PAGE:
Microsoft Office Security Updates for March 2019

Microsoft Office received its fair share of updates the first Tuesday of the month during the regularly scheduled non-security Office update event. But, that wasn’t enough to push off much-needed security updates for Microsoft’s Office servers. Here is what’s available today…   Microsoft SharePoint Server 2019 Product Knowledge Base article title and number SharePoint Server 2019 Description of the security update for SharePoint Server 2019: March 12, 2019 (KB4462199) Microsoft SharePoint Server 2016 Product Knowledge Base article title and number SharePoint Enterprise Server 2016 Description of the security update for SharePoint Enterprise Server 2016: March 12, 2019 (KB4462211) Microsoft SharePoint Server 2013 Product Knowledge Base article title and number P...

KB4489899 Seeks to Resolve Reported Windows 10 Performance Issues

A problem with a recent Windows 10 cumulative update forced Microsoft to agree with customers that the update caused Windows to underperform. For a lot of customers, Windows 10 gaming would slow to a crawl. Microsoft even suggested that customers should uninstall the update. In the stack of updates for March 2019’s Patch Tuesday, Microsoft is including a fix for the performance issues. March 12, 2019—KB4489899 (OS Build 17763.379) – Addresses an issue that may degrade graphics and mouse performance with desktop gaming when playing certain games, such as Destiny 2, after installing KB4482887. Of course, affected users may want to install this right away, considering it describes a fix. However, as has been the case many times with Microsoft’s promised fixes, it pays to wai...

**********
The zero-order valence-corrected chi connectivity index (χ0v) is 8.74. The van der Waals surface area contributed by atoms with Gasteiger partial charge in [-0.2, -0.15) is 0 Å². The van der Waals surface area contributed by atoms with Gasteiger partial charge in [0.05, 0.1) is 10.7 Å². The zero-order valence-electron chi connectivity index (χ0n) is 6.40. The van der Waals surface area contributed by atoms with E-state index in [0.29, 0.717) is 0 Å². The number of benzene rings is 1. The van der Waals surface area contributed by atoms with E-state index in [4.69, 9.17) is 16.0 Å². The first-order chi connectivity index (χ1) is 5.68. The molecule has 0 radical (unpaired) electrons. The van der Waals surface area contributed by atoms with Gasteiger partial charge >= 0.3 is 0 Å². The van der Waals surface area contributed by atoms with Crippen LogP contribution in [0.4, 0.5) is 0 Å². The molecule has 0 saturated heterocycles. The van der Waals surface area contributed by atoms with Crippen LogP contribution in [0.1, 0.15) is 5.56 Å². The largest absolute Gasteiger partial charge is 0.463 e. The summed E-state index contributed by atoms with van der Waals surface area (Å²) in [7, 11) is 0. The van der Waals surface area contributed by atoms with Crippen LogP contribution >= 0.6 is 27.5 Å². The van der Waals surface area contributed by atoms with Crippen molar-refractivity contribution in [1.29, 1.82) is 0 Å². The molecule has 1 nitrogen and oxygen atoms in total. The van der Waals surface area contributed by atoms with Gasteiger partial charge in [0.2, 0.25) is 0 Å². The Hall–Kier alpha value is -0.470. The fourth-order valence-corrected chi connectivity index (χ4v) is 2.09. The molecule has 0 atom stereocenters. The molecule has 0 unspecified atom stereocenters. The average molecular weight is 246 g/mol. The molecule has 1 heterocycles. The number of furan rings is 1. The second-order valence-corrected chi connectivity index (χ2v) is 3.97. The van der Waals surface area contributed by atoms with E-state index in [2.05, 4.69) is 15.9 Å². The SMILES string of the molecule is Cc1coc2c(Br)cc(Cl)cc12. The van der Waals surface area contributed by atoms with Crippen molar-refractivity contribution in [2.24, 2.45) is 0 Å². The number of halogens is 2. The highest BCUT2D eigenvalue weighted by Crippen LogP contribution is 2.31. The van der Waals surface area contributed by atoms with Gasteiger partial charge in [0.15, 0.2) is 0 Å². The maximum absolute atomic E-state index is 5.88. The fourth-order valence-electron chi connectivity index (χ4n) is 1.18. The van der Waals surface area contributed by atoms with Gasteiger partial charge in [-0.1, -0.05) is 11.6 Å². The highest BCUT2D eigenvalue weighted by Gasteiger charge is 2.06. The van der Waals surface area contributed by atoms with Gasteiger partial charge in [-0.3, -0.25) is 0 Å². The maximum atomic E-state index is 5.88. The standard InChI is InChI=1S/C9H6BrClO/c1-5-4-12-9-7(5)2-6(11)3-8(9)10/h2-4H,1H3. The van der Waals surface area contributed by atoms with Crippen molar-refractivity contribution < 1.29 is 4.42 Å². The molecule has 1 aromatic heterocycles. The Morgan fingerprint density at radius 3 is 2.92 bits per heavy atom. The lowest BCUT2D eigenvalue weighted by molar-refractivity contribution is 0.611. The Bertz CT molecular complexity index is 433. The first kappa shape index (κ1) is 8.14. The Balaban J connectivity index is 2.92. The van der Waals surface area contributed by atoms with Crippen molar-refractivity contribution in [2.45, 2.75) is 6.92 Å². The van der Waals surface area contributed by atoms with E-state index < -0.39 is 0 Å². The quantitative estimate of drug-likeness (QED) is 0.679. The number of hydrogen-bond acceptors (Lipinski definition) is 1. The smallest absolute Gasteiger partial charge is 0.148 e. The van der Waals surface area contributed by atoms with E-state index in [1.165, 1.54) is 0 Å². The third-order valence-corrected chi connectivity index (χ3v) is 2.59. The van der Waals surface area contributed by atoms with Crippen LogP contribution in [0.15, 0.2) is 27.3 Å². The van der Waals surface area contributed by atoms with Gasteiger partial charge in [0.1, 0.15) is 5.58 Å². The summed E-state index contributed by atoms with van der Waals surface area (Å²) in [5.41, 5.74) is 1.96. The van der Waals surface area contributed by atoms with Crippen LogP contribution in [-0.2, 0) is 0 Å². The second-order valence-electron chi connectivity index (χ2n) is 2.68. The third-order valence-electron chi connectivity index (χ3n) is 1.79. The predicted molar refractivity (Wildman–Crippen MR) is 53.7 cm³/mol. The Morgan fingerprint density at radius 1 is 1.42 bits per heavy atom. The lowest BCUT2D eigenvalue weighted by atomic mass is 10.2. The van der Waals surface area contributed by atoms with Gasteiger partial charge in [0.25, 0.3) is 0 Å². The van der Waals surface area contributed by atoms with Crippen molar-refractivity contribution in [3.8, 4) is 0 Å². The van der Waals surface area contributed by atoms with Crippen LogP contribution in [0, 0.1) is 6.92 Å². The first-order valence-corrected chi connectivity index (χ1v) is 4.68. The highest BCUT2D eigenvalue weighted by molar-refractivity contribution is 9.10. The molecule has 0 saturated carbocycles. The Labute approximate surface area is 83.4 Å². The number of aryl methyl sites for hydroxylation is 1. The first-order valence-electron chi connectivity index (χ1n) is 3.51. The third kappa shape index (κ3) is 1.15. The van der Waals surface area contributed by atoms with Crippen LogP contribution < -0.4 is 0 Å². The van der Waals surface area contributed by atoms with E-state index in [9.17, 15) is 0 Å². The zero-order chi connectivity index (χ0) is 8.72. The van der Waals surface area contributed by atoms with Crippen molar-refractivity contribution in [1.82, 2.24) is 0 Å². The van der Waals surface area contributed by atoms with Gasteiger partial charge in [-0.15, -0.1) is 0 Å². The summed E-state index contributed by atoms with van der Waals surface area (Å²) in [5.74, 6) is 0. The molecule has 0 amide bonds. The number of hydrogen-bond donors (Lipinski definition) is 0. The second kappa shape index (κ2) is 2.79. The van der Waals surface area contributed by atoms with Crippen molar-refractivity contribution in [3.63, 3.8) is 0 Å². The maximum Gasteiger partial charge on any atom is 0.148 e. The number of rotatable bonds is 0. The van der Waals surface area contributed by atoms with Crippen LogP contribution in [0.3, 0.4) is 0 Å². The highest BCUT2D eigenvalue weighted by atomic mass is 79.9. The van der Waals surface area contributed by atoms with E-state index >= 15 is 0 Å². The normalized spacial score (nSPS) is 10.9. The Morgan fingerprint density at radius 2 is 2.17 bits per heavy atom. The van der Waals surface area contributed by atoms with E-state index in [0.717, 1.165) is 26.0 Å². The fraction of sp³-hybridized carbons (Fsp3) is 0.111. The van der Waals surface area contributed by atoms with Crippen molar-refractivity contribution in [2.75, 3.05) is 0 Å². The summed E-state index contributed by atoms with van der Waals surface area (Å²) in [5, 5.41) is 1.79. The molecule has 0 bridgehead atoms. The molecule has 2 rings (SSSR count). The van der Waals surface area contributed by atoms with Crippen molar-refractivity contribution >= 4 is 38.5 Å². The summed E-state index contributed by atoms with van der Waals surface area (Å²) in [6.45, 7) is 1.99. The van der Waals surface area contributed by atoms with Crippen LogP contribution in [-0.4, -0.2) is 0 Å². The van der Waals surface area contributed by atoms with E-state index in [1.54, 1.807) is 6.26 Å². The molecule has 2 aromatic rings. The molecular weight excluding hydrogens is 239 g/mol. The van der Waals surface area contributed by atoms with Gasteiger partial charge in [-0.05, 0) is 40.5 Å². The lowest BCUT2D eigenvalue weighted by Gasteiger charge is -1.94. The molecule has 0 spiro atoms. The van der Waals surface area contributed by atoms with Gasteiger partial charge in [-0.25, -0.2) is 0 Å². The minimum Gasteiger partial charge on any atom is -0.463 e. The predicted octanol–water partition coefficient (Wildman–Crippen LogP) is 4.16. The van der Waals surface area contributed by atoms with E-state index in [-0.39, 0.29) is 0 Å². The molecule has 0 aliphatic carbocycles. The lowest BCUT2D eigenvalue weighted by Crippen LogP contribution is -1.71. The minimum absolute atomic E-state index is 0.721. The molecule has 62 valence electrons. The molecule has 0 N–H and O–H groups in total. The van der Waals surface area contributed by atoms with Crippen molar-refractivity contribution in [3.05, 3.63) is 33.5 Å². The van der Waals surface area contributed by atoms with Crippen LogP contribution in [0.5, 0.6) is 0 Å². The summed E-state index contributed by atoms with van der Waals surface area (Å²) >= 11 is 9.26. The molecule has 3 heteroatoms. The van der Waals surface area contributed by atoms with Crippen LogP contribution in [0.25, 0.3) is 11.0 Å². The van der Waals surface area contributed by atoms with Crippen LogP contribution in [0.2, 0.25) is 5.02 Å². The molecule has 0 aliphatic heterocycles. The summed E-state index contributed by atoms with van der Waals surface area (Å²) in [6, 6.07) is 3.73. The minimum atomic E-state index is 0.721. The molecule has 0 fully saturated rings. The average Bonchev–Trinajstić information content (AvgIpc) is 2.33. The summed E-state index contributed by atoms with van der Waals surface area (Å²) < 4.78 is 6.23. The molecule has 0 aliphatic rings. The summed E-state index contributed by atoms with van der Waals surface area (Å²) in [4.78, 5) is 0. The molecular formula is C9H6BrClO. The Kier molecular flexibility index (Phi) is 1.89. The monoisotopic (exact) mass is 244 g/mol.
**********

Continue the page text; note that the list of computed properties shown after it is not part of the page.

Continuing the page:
Known Issues (so far) for March 2019 Patch Tuesday Updates

Each month Microsoft prepares customers for the problems it knows about when delivering the bevy of updates designed to make its software more secure.  These are things that the company identified during testing and will likely fix later. However, the first 24 hours are crucial, as customers tend to locate and report on the stack of unknown issues that couldn’t be detected during testing. Here’s what Microsoft has communicated already… 4489878 Windows 7 Service Pack 1, Windows Server 2008 R2 Service Pack 1 (Monthly Rollup) – After installing this update, Internet Explorer 10 may have authentication issues. This occurs when two or more people use the same user account for multiple, concurrent login sessions on the same Windows Server machine, including Remote Desktop...

Microsoft Bringing New Auto-uninstall Feature for Misbehaving Windows Updates

In preparation for March 2019 Patch Tuesday, Microsoft has just rolled out a new KB article that describes an unannounced new feature. The feature will cause Windows Updates to uninstall if the OS encounters trouble booting after an update has been installed. The KB article: Why were recently installed updates removed? Additionally, when problems are found and updates are uninstalled, the Windows Update service will block problematic updates from reinstalling for 30 days – which should allow Microsoft necessary time to develop a permanent fix. This is an awesome idea if it works. Except for the KB article, Microsoft has yet to make an official announcement about this feature. However, the timing of the article is interesting, considering Patch Tuesday is upon us.